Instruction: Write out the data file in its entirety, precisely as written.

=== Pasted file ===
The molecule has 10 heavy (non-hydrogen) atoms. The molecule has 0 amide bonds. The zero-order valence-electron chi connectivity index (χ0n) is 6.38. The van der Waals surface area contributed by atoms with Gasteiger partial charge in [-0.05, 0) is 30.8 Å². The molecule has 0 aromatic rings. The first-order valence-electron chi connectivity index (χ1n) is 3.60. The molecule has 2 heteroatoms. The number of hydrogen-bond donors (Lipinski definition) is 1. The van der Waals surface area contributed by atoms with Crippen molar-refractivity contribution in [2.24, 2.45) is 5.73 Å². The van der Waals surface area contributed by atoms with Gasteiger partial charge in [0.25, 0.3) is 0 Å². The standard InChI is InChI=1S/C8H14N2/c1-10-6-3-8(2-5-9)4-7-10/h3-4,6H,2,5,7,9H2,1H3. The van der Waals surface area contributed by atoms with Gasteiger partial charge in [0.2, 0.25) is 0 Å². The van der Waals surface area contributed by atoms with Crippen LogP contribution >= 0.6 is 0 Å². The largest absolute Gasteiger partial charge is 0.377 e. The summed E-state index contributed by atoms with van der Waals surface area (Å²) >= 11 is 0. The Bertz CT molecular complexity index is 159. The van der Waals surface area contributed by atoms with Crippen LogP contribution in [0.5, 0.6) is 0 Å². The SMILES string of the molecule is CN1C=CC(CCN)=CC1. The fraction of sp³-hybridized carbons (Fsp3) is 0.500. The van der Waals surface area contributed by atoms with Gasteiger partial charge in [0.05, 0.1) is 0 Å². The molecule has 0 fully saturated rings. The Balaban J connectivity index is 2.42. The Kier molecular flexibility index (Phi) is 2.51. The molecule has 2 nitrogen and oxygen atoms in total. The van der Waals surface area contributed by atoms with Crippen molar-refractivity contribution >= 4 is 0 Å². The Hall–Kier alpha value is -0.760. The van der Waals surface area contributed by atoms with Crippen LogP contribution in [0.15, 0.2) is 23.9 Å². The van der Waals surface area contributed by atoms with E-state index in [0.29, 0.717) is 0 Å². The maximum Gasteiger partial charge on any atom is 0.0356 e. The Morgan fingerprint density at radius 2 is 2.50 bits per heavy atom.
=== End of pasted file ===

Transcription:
The molecule has 10 heavy (non-hydrogen) atoms. The molecule has 0 amide bonds. The zero-order valence-electron chi connectivity index (χ0n) is 6.38. The van der Waals surface area contributed by atoms with Gasteiger partial charge in [-0.05, 0) is 30.8 Å². The molecule has 0 aromatic rings. The first-order valence-electron chi connectivity index (χ1n) is 3.60. The molecule has 2 heteroatoms. The number of hydrogen-bond donors (Lipinski definition) is 1. The van der Waals surface area contributed by atoms with Crippen molar-refractivity contribution in [2.24, 2.45) is 5.73 Å². The van der Waals surface area contributed by atoms with Gasteiger partial charge in [0.25, 0.3) is 0 Å². The standard InChI is InChI=1S/C8H14N2/c1-10-6-3-8(2-5-9)4-7-10/h3-4,6H,2,5,7,9H2,1H3. The van der Waals surface area contributed by atoms with Gasteiger partial charge in [0.2, 0.25) is 0 Å². The van der Waals surface area contributed by atoms with Crippen LogP contribution >= 0.6 is 0 Å². The largest absolute Gasteiger partial charge is 0.377 e. The summed E-state index contributed by atoms with van der Waals surface area (Å²) >= 11 is 0. The Bertz CT molecular complexity index is 159. The van der Waals surface area contributed by atoms with Crippen LogP contribution in [0.5, 0.6) is 0 Å². The SMILES string of the molecule is CN1C=CC(CCN)=CC1. The fraction of sp³-hybridized carbons (Fsp3) is 0.500. The van der Waals surface area contributed by atoms with Gasteiger partial charge in [0.05, 0.1) is 0 Å². The molecule has 0 fully saturated rings. The Balaban J connectivity index is 2.42. The Kier molecular flexibility index (Phi) is 2.51. The molecule has 2 nitrogen and oxygen atoms in total. The van der Waals surface area contributed by atoms with Crippen molar-refractivity contribution >= 4 is 0 Å². The Hall–Kier alpha value is -0.760. The van der Waals surface area contributed by atoms with Crippen LogP contribution in [0.15, 0.2) is 23.9 Å². The van der Waals surface area contributed by atoms with E-state index in [0.29, 0.717) is 0 Å². The maximum Gasteiger partial charge on any atom is 0.0356 e. The Morgan fingerprint density at radius 2 is 2.50 bits per heavy atom.